Ars-Technica explains why Windows 7 really is more efficient than Windows XP

Yesterday, I referenced a story in an industry tabloid (that I am not going to mention by name again) that, via a ‘report’, that makes it appear that Windows 7 is far less efficient in memory usage than Windows XP.  Of course, we (you and I) know this is just not true, but, today, Ars Technica published a very nice explanation as to why it is not true.  The facts are that Windows 7 uses memory way more efficiently than any previous version up to Vista.  Yes, even Vista was good at memory management but 7 appears to be better.  The main difference between XP and 7 is the way that unused memory gets, well, used.  XP would just leave it alone while Vista and 7 use something called Super Fetch. Super Fetch caches disk data that Windows thinks will be needed.  There’s some algorithms to figure this out-it’s much smarter than I am.  At any rate, the data is ready and, if it is needed, will be available nearly instantly.  Even so, the cache memory is considered available but not ‘free’ but can be freed if needed.  So, where XP does not do any of this, it could report gobs of free memory while Vista/7 would report very little free memory but gobs of available memory.  Apparently, the Devil Mountain analysis software did not account for this.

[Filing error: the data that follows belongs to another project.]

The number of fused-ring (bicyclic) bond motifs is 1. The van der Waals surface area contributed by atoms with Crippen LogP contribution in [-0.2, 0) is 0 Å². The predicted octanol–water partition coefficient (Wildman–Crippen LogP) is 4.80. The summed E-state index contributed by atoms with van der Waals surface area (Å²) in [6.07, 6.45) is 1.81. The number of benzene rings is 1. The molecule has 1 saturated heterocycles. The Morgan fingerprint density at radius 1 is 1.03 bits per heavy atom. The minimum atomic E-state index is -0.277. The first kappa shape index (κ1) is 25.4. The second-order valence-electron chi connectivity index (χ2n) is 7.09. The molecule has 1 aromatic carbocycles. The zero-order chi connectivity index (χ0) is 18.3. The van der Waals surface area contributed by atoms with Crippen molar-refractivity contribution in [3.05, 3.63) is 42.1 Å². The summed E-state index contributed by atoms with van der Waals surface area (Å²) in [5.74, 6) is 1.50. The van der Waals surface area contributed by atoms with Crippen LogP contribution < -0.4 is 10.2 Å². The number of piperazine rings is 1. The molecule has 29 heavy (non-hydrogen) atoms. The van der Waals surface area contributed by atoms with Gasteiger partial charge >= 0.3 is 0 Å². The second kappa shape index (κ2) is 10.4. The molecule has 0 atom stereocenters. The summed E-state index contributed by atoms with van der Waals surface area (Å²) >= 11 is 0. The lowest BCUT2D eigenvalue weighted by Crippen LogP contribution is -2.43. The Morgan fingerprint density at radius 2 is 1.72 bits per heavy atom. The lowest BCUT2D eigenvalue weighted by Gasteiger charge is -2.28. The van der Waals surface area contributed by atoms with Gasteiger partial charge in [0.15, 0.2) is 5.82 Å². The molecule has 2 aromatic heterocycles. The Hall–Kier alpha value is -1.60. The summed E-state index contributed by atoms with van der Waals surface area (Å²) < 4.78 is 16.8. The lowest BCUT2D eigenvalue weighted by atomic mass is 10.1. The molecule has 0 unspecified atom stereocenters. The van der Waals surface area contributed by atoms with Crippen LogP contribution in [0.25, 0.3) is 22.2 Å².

Head on over to the Ars-Technica article for a more in-depth and better written explanation.

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